The Beer Guide
When it comes to selecting restaurants, do you go with Michelin or Zagats? If you’re visiting New York, do you consult Eric Asimov or explore on-line? Do you insist that your wine pass muster with Robert Parker, or do you turn to the blogs?
As with restaurants or wine, the world of beer evaluation splits into two camps—the credentialed camp, found most often in print and on the stage at high-prestige events; and the more democratic citizens’ evaluations, which have blossomed in particular on the Internet.
Both camps have their supporters and detractors. Formal evaluations are staffed by testers who have, for a number of reasons, won the esteem of their peers: they have proven themselves as professional brewers, they have passed demanding exams or they have persuaded people to pay for their opinions. Citizen-judges may have formal qualifications, but that’s not the point: the emphasis is on the native smarts and enthusiasm of the consumer.
This brings us to ratebeer.com and The Beer Guide, the published book of evaluations from this enormously popular website. Rate Beer claims to be “the largest and most popular beer-rating website in the world.” Thousands of web surfers log in to read reviews and contribute their own. Out of this mass of data, editor Josh Oakes has culled ratings of over 2,700 domestic and imported beers.
Each entry lists a beer, the beer style, brewery, location, and website; and a number of stars—from one to five—which simplifies the website’s 0-100 rating system. These are followed by two or three lines of quotes from contributions to the website, and the alcohol content.
The result is a quick and dirty survey of a lot of beers, based on input from a cadre of citizen drinkers. It’s a shame that the entries don’t list the number of contributors whose input has been distilled into each succinct review. This information is available on the website, and would have strengthened the book.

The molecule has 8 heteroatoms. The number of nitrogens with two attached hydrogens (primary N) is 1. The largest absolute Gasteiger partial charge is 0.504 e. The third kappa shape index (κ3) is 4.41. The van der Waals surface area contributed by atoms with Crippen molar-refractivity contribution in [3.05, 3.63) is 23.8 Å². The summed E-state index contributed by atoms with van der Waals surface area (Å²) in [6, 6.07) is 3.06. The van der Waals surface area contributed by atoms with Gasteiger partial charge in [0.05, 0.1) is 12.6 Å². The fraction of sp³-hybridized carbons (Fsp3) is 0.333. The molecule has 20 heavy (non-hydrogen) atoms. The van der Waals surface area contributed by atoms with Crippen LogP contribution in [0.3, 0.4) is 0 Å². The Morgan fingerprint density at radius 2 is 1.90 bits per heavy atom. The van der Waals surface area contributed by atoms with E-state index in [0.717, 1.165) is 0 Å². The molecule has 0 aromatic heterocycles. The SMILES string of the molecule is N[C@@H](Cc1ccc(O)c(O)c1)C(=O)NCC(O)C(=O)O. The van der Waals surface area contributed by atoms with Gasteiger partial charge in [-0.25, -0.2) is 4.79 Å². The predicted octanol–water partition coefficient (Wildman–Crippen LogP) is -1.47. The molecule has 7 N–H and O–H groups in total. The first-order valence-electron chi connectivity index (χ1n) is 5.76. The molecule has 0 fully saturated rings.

What to make of the reviews themselves? It’s a drawback of all systematic reviews that our eye is drawn first to the “objective” rating—grades, numbers, colors, stars, what have you—and later to the more detailed analysis. I guiltily scanned the one-star ratings. They contain some of the typical snarky entries that roll in when opinions can be entered without a name or the price of a stamp, but many were observant and funny (”Tastes like I just licked a freight train”).
Across the board, most of the comments are thoughtful and descriptive. Given the scores of contributions available for some of these reviews, Oakes has selected those that conjure up, in twenty-five words or less, something of the essence of the beer. These are editorial, not citizen-driven decisions: in the end, good evaluation is not a democracy; someone knowledgeable has to step in with expert judgment.
In the main, the book is more useful than the website, and very good value for the price. A skillful editor has chosen the best quotes, and the wide 0-100 points system has been boiled down to functional groups. This is the book to take along to the retail store when you’re faced with unfamiliar choices, and need a quick aid to making your decision. The input of hundreds has been boiled down to a useful consensus.